This book will show you how to get started in web development - and how to avoid wandering down dead-ends.

iconPractical Exercises

Every chapter includes easy-to-follow exercises. We use a lot of screenshots, so that you can focus on learning instead of troubleshooting.

iconTransparent Language

We explain each term in detail and don't assume you have a lot of prior technical knowledge

Joji Davey

Student at Indiana University Purdue

As a graduate student, I really have to make the most of my time. I was so glad (grateful, relieved, take your pick) to discover this book.

Angel has a way of breaking down concepts that make them easy to understand. I found her writing style is very engaging, unlike much of the other beginner programmer literature I’ve encountered.

I was intimidated at first since my knowledge base in this area was limited, but this book speaks to the lay-person and has helped me enter this area of my career with new-found enthusiasm and confidence. I highly recommend this book to anyone wanting a solid start in the world of programming.

What's Inside

Chapter 0: How to Get the Most Out of This Book

In this chapter, we set your expectations: how much time reading the book and working through the exercises will take. We discuss the type of reader you might be, from the aspiring web developer to the person just looking to understand the topics better, this book is written for the beginner.

We talk about how to read this book and what the Exercises will require of you. We have worked hard to make the Exercises easy to follow. We use a lot of screenshots so you focus on learning instead of figuring out how to follow along.

We also talk about the outline of each chapter. Each chapter ends with a “Considerations for Further Study” section where we suggest follow up topics and resources to explore.

Additionally, we discuss how to reach out for help if you have a question.

Chapter 1: Setup and Tooling

This chapter prepares us with the necessary tools used in the Exercises throughout the book.

We first walk you through how to use the Chrome DevTools. Next, we have you download a free text-editor and do some short exercises to get you familiar with its basic layout.

Lastly, we talk briefly about Operating Systems, specifically Windows vs. macOS. Both Windows and macOS users will be able to participate in all the Exercises in the book.

Chapter 2: What is a Web Page?

This chapter is an introduction to HTML, the foundational language of the web. We will learn what HTML is used for, and do Exercises in both the DevTools and text-editor to get more comfortable with the HTML syntax.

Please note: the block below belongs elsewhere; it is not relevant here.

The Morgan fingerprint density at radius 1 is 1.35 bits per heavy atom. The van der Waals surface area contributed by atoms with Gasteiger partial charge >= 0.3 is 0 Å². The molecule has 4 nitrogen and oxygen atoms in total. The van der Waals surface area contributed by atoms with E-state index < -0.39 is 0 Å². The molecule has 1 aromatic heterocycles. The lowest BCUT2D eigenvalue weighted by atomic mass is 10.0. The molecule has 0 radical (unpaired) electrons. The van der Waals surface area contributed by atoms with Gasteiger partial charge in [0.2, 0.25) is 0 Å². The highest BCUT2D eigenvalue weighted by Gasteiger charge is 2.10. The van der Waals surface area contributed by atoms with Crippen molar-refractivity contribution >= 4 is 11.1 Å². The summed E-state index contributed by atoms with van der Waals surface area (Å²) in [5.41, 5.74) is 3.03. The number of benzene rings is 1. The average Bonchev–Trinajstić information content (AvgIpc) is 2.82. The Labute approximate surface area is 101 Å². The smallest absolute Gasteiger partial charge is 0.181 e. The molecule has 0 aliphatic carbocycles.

The Exercises start by working through what a Markup language is, and then slowly progress through the HTML syntax. We use both the DevTools and text-editor to get comfortable changing and writing HTML.

The focus, as with all Chapters in this book, stays on teaching the concepts - the why and how - rather than having you memorize HTML elements or various definitions. The goal is to show the reader how the browser and HTML language work together to display a web page.

Chapter 3: Using CSS to Add Style

The previous chapter was all about HTML, the structure of a web page. In this chapter, we’ll be focusing on CSS, the style.

CSS is another markup language that works with HTML and the browser to give the HTML style, such as colors, different fonts, and positioning. We explore these concepts through Exercises, again using the DevTools and text-editor.

We also learn about the DevTools’ Styles pane and learn some of its more handy features. We use the Styles pane to learn more about Selector Specificity. Selector Specificity is an important concept that even experienced web developers struggle with because they haven’t taken the time to understand it; we will.

The last Exercise in this chapter, we explore how you add CSS to a web page, and show why you might choose one method over another.

Chapter 4: JavaScript

In this chapter, we move away from Markup languages and cover our first Programming Language: JavaScript.

As you come to learn, JavaScript is everywhere. We will take a closer look at why JavaScript is everywhere, and what the web feels like without it. Hint: it’s not that great.

We then explore the JavaScript syntax using the DevTools’ Console panel. We use our text-editor to explore what “interactivity” looks like and how we can use JavaScript to make a web page interactive.